The Underused Chalet
Located near the entrance to Glacier on St. Mary Lake, today's national park lodging enthusiast would find it nearly incomprehensible that St. Mary Chalets was virtually ignored by prospective overnight guests during its brief history. Were it operational today, it seems likely that such a complex would sell out a year in advance. But because it was built when it was, located where it was, St Marys Chalets fell victim to a number of circumstances that hastened its demise in less than three decades.
Because it was hastily built, St Mary Chalets opened earlier than most of the other lodges and was an immediate success. But because Going-to-the-Sun Chalets was so close by, word soon spread that as good as St Mary's was, the location of Going-to-the-Sun was exponentially more stunning. While Going-to-the-Sun Chalets commanded a million dollar view from a high rock precipice, St Mary Chalets was located at what was the very beginning of the mountains. It was really a nether land where the plain ended and the mountains began, so it felt to travelers as if they weren't quite "there" yet. Still, guests traveling from the rail terminus via stagecoach arrived too late in the day to continue on, so St Mary Chalets was well used during its early years.
According to Glacier's Historic Hotels & Chalets: View with a Room by Ray Djuff, Louis F. Hill and Chris Morrison, the stage service was unreliable and discontinued in favor of the now-famous red buses. Because this brought travelers into St Mary's during the morning hours, they had plenty of time to relax and regroup prior to the scheduled boat trip to Going-to-the-Sun. So while they filled the dining hall, the complex was emptied out before nightfall.
This void was partly filled by the changing landscape of American roads and the rise of the family automobile during the 1920s. While many travel enthusiasts were accustomed to setting up camp along roadways, the auto enabled them to push further and later, leaving many too weary to tend camp. A rise in personal wealth also put rented beds within their grasp. And so in the early 1920s the St Mary Chalets was the only real lodging option, and it was located right along the unpaved Blackfeet Highway.
Unfortunately the road was reconstructed in 1926, and was realigned outside the park through what is today the village of St. Mary. This left the Chalets at the end of a long side road. Services soon sprouted outside the park at St. Mary, and by 1932 these included a modern motor court cabin complex. Even the opening of Going-to-the-Sun Highway in 1933 didn't help. Although it followed the side road into the park, it too bypassed the Chalets.
The motor courts and cabins in St. Mary proved to be the straw that broke the Chalets. Offering modern plumbing in tiny but private baths within the guest quarters were far more appealling to motorists than communal bath buildings. Today this pendulum has swung the other way; National Park visitors are more than willing to use central showers in exchange for a pseudo-wilderness experience.
But the most injurious weapon of the private motor hotels wasn't plumbing...it was price. Owned and staffed by families, these tourist cabins didn't adhere to the strict service codes of the Great Northern Railway, and the services were generally provided by family members. Thus the private lodgings could provide brand new accommodations at a fraction of the Chalets' cost. Considering that newness, and that the Chalet complex was worn out after being battered by 20 brutal winters and hordes of dusty travelers, the decrease in overnight guests was dramatic. Enter the Great Depression, and the pricey St Mary Chalets were virtually empty.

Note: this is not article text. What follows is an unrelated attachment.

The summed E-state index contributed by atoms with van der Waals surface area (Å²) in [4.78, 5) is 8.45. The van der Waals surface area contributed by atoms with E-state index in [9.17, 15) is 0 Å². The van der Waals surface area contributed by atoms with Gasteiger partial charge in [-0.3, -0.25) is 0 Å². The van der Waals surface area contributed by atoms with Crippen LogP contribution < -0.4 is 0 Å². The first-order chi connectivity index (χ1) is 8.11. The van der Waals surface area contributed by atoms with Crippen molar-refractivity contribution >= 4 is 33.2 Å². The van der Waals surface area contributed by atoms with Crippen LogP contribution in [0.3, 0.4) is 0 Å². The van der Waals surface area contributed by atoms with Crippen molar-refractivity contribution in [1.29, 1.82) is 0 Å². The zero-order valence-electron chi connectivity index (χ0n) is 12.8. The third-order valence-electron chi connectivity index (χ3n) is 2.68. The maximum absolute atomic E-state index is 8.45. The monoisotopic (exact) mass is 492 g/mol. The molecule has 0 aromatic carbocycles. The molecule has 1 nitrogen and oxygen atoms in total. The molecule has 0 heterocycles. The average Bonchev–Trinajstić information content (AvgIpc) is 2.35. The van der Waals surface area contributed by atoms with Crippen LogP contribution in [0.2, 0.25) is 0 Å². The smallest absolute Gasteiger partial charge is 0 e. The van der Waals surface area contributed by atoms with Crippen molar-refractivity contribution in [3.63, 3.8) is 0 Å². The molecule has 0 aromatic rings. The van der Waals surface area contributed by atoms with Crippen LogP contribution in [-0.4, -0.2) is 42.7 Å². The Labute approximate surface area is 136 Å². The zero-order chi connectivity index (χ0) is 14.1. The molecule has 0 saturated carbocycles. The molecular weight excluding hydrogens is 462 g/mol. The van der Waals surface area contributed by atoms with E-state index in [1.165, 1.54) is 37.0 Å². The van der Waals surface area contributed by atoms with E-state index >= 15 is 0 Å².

Thus overnight lodging was discontinued in 1934, although the railroad continued to operate the boat launch, restaurant, and camp store.
An interesting twist for St Mary Chalets -- unique in the history of NPS lodges -- coincided with the closing of the overnight services. Artist Winold Reiss approached Great Northern about possibly opening an art school somewhere near Glacier. Reiss had been a favorite among railway executives, who commissioned much of his native American work. It seemed an ideal use for the Chalets: Employees could be kept on, and the buildings would be used and could be maintained. Profitability was of lesser consequence. It was assumed that having working artists and activity at the site would increase traffic at the dining room and curio shoppe, as well as the launch service.
So the Great Northern Railway became de facto partners with the New York School of Fine Arts, and a community of art teachers and students from "back east" flocked to St Mary Chalets. Unfortunately the school was unsuccessful even by the Depression's diminished standards, and art school operations ceased in 1937. The guest rooms fell silent.
When the railway opened the East Glacier Auto Cabins in 1940, lodging at Going-to-the-Sun Chalets was severely impacted, and operations at the St Mary launch slowed considerably in August 1941. The question of what to do with the St Mary Chalets was answered by the guns of World War II. Legend has it that the complex was considered as a center for arctic battle training, but this never came to fruition. The chalets were dimantled and removed in 1943, interestingly enough, by Hugh Black, one of the St Mary auto cabin concessionaires who hastened its downfall. Black's modest cabins evolved into the massive St. Mary Lodge and Resort. Although it is highly probable that Black used some materials from the Chalets in his ever-growing complex, there are no known records to support this. After so many years and numerous rounds of renovations and new construction, any attempts to locate these materials would be fruitless.